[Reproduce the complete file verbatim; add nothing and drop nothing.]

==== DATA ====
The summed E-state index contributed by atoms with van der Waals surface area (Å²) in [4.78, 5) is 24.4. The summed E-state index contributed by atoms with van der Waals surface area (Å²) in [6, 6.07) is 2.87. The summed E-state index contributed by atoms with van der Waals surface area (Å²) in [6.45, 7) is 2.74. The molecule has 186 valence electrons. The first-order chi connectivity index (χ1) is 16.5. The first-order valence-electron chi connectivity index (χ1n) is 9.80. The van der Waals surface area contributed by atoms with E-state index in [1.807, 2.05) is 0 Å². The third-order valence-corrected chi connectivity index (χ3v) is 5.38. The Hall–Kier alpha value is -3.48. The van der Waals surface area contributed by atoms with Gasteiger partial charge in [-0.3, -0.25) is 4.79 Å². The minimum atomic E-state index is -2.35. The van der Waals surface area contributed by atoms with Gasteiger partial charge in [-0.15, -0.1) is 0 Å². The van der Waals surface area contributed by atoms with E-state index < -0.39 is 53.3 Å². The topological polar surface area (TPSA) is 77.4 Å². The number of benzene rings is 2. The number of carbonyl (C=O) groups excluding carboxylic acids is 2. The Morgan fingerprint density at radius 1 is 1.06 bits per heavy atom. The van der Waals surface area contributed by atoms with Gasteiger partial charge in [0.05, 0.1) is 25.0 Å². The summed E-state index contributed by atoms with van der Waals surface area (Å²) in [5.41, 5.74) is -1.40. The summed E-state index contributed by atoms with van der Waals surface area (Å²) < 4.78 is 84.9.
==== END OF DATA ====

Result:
The summed E-state index contributed by atoms with van der Waals surface area (Å²) in [4.78, 5) is 24.4. The summed E-state index contributed by atoms with van der Waals surface area (Å²) in [6, 6.07) is 2.87. The summed E-state index contributed by atoms with van der Waals surface area (Å²) in [6.45, 7) is 2.74. The molecule has 186 valence electrons. The first-order chi connectivity index (χ1) is 16.5. The first-order valence-electron chi connectivity index (χ1n) is 9.80. The van der Waals surface area contributed by atoms with E-state index in [1.807, 2.05) is 0 Å². The third-order valence-corrected chi connectivity index (χ3v) is 5.38. The Hall–Kier alpha value is -3.48. The van der Waals surface area contributed by atoms with Gasteiger partial charge in [-0.3, -0.25) is 4.79 Å². The minimum atomic E-state index is -2.35. The van der Waals surface area contributed by atoms with Gasteiger partial charge in [-0.15, -0.1) is 0 Å². The van der Waals surface area contributed by atoms with E-state index < -0.39 is 53.3 Å². The topological polar surface area (TPSA) is 77.4 Å². The number of benzene rings is 2. The number of carbonyl (C=O) groups excluding carboxylic acids is 2. The Morgan fingerprint density at radius 1 is 1.06 bits per heavy atom. The van der Waals surface area contributed by atoms with Gasteiger partial charge in [0.05, 0.1) is 25.0 Å². The summed E-state index contributed by atoms with van der Waals surface area (Å²) in [5.41, 5.74) is -1.40. The summed E-state index contributed by atoms with van der Waals surface area (Å²) < 4.78 is 84.9.